Gender stereotypes about intelligence begin early

Girls as young as six years old associate high-level academic ability with men more than women, according to a report published in the journal Science. The study also found that although girls aged five to seven were more likely than boys to associate their own gender with good grades, they did not link these achievements to innate abilities of “brilliance”.

Lin Bian and colleagues carried out a number of tests with children, half of whom were girls, to test the influence of gender stereotypes on children’s ideas of intellectual ability. In the first test, boys and girls aged five, six, and seven were read a story about a highly intelligent person and then asked to guess the person’s gender. Next, they were shown pictures of pairs of adults, some same-sex, some opposite sex, and asked to pick which they thought were highly intelligent. Finally, the children were asked to match objects and traits, such as “being smart”, to pictures of men and women.

The results revealed that at age five, girls are just as likely as boys to associate intelligence with their own gender. However, by ages six and seven, girls were less likely than boys to make this association, with girls identifying their own gender as “really, really smart” 48% of the time compared to 65% of the time for boys.

Source: Gender stereotypes about intellectual ability emerge early and influence children’s interests (January 2017), Science Vol. 335 (6323) pp.389-391

Counting the benefits of new maths app

A new iPad app designed to bring maths into children’s homes through story time has led to improvements in achievement, according to new research published in Science. The results were particularly significant for children whose parents were anxious about the subject.

In Chicago, 587 families with a child aged 6 or 7 were recruited into the study. All were given an iPad mini and asked to use an app called Bedtime Learning Together (BLT) several times a week over the course of a school year. Of the families in the project, 420 were randomly assigned to use a maths version of the app, and 167 to a control group using a reading version. In each case, children and their parents were asked to read passages and answer corresponding questions that ranged in difficulty. Families could answer as many questions as they wanted during each interaction with the app.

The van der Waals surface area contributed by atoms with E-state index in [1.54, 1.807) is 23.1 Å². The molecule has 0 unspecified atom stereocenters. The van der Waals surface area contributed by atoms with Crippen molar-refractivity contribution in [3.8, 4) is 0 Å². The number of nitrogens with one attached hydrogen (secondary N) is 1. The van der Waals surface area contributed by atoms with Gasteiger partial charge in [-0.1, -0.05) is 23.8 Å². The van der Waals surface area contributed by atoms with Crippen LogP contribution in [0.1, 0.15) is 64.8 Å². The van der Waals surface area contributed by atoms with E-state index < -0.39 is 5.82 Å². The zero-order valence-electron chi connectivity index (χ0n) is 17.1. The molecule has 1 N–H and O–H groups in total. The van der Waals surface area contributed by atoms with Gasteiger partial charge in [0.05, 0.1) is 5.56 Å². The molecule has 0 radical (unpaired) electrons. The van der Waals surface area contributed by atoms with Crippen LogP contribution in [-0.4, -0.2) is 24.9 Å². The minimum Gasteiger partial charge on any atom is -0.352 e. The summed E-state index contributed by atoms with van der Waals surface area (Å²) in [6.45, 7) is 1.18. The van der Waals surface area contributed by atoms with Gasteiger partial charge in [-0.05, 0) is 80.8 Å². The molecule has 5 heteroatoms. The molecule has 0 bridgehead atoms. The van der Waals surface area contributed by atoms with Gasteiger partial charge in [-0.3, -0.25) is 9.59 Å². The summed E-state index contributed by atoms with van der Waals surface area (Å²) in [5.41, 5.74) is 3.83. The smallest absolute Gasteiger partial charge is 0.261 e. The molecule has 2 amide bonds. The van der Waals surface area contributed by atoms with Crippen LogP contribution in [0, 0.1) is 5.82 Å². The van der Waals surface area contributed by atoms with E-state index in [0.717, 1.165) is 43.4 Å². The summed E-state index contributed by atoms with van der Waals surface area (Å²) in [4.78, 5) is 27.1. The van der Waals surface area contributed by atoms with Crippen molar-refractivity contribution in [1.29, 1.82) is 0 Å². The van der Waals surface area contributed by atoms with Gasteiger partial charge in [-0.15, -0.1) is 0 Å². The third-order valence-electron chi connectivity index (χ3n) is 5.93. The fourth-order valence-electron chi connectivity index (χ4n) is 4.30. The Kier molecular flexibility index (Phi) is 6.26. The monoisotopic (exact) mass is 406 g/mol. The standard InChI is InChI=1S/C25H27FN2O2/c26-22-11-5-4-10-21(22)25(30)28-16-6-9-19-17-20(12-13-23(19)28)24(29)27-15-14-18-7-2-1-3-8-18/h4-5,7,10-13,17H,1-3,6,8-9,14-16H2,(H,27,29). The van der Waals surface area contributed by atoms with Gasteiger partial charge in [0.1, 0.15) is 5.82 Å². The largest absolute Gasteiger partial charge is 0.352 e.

The authors were able to track how often parents used the app with their children. In addition, each child’s maths achievement was assessed at school in a one-to-one session with a trained research assistant, using the Woodcock-Johnson Applied Problems scale, both at the beginning of the trial (before the iPads were distributed) and at the end of the school year.

The authors found that the maths intervention significantly increased children’s maths achievement across the school year compared to the reading control group, especially for children whose parents were habitually anxious about maths. Using the reading app did not have the same effect on maths achievement, showing that it was not academic engagement with parents in general that increased maths achievement, but engagement with maths content specifically.

The authors attribute the success of this app to its simplicity (avoiding distracting elements), and being designed to be used by parents and children together (based on the importance of early parental input, and specifically parent maths talk, for children’s achievement).

Source: Math at Home Adds up to Achievement in School (2015), Science, 350(6257).